May 17th, 2012 browsing by day



Thursday, May 17th, 2012


HONEST CONFESSION TIME: I hate confrontation.

I fit right in with George McFly who tells Marty, “I know.  I know what you are thinking son, and you’re right!  But Biff just happens to  be my boss and I guess I’m not very good at confrontation (as he flexes his hand).”  And unless I miss my guess there aren’t a whole of people who really like to do it.   There will be the occasional brave person who relishes confronting others, but for the most part we don’t like to do it…unless it is the last resort (and even then we procrastinate).

I read a funny illustration in preparation for this week’s message.  Sven and Hulda, a Scandinavian couple, were Christians.  They  sang in the choir, they were at Sunday School every Sunday, they had prayer at every meal, they went to all the church functions.  But they could not get along.  At home, it was terrible: bickering, complaining, fussing.  After both of them had devotions one morning, separately, of course, Hulda said to Sven, “You know, Sven, I been tinking.  I got de answer to dis hopeless problem we’re livin wit. I tink ve should pray for de Lord to take vun of us home to be with Him. And then Sven, I could go live wit my sister.”   Yeah, I laughed hard.  Doesn’t take much you know?  😛

Sure is a strange way of confronting a problem don’t you think?   Even when confrontation needs to take place there is a right way and a wrong way, a right time and wrong time to do so.  Love finds no joy in sin.  Love doesn’t pander in wrong things.  But there are some interesting thoughts I will be covering this week:





Oh yeah…one more…


When we love someone, we take the entire package.  No picking and choosing. No large helping of what we like and skimping or passing over that which we don’t.   Knowing what to allow and when to confront is the tricky part in all of this.

What are your thoughts on this?  Are you a confronter?  Do you wait until the last possible moment to do so?  How do you take confrontation when it is directed toward you?

Thanks to Dan for the banner.  Thanks to you for your prayers.   We continue meeting at the SDA church while the renovation continues.  Monday the contractor begins.  YEAH!!!!


Thursday, May 17th, 2012


Throughout my life, I have been taught and have also taught that the grass is not always greener on the other side of the fence.   We look and envy others. Financially.  Marriage.  Property.  Image. (fill in the blank).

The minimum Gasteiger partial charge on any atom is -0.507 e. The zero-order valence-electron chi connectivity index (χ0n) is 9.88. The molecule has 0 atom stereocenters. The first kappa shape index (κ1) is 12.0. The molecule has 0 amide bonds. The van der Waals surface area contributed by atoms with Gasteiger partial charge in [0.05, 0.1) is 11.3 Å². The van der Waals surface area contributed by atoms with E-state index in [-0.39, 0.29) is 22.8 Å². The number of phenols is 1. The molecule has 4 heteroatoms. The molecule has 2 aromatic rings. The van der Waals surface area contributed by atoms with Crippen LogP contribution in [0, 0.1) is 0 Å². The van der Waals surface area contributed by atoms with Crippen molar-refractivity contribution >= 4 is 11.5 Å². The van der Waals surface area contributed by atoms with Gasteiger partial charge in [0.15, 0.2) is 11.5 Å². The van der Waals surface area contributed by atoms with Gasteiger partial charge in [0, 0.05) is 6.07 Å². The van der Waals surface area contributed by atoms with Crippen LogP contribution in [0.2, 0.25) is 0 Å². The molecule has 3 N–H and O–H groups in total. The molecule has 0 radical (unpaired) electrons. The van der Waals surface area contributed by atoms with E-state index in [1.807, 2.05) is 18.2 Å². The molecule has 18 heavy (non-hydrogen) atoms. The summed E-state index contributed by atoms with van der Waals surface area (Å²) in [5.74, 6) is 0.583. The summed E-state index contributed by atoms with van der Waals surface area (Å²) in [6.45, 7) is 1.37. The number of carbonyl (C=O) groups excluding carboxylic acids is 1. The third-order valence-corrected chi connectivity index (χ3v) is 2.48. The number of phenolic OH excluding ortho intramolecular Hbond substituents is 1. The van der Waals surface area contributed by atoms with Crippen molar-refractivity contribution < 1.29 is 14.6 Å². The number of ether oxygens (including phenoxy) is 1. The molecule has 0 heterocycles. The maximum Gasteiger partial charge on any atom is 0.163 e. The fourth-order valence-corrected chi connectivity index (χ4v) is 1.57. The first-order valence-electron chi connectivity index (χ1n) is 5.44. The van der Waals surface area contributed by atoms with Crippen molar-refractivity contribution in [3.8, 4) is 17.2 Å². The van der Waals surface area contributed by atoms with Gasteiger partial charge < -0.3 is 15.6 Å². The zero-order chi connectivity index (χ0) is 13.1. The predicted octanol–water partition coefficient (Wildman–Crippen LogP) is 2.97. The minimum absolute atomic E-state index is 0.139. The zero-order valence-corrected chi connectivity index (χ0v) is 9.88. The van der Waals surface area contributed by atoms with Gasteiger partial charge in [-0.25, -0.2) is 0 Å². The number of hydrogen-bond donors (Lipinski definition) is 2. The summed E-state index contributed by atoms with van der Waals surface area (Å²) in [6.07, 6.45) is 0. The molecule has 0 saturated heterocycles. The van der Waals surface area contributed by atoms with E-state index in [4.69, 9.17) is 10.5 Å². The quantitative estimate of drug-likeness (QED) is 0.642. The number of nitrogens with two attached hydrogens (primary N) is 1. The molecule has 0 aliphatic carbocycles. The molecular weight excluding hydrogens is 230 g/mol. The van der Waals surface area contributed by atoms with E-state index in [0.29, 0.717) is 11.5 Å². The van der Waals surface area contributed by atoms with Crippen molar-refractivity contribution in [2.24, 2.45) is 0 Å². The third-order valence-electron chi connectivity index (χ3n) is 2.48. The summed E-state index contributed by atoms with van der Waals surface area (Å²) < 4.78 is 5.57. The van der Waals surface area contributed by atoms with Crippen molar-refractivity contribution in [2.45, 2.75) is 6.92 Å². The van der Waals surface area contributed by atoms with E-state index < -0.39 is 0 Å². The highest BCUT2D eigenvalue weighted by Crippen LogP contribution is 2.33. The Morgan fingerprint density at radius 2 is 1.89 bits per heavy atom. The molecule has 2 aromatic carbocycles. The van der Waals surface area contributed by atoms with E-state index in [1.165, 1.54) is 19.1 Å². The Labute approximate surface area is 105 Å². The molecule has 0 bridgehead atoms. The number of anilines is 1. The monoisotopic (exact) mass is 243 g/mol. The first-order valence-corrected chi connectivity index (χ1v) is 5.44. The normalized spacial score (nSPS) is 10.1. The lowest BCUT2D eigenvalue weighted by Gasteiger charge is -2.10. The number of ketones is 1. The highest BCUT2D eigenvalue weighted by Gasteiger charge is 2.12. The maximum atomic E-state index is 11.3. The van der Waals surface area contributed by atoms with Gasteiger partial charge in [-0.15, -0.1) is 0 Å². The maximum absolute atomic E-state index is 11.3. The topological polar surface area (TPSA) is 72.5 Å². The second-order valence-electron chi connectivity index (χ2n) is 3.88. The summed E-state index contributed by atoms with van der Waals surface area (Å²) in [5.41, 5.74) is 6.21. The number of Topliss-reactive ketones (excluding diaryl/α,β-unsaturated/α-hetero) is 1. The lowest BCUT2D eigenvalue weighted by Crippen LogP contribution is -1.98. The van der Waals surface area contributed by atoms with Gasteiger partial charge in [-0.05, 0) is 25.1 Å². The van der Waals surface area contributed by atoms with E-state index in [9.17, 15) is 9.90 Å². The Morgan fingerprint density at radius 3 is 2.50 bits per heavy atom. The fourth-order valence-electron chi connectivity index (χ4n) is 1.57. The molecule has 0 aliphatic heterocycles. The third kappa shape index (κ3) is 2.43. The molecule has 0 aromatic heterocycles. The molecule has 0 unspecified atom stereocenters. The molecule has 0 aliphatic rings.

I have been working on a sermon series I will be preaching this summer on the life of David.  One of the striking things about David is the choice for him to become king.  That came as a result of the disobedience of Saul, which came as a result of the disobedience of the people of Israel.  God had been using Judges to rule His people, but during the time of Samuel they began to clamor for a king.  First, they weren’t thrilled with Samuel’s choice of predecessors- his sons.  I tend to think they weren’t too thrilled with it either.  Second, they wanted a king like all the other people/nations have.  In essence, they looked at the grass on the other side of the fence and liked what they saw.  It was the solution to their whole problem, or so they thought.  What they didn’t realize was that God was thoroughly displeased.   In fact, I Samuel 8:7 says, “The Lord said to Samuel, ‘Obey the voice of the people in all that they say to you, for they have not rejected you, but they have rejected me from being king over them.’ ” 

They were saying that God was not enough for them!!

What they did find out was that the grass was not greener on the other side.  Saul was a miserable and lousy king.   But they got what they asked for.  Psalm 106:15 says, “He gave them their request, but sent leanness into their soul.”  (NKJV).   Getting what we want is not always the best.  We need to keep in mind that God wants our best.  He really does, and when something we have asked for doesn’t come our way, He has a reason for it.   Accepting it though is tough.  We still think we know best.   Using the above Scripture from Psalm 106 I think it is good to ask a question:  will getting what I ask for bring leanness or health to my soul?  Instead of pushing the envelope, maybe we need to pause and give it a rest.  I think this blog tackles that idea rather well.

What do you think?  Have you tried to force an issue with God and afterwards found out it was not the best idea?  What did you learn? Was the ever a time that you stopped pushing and paused, only to find it was the best thing you did?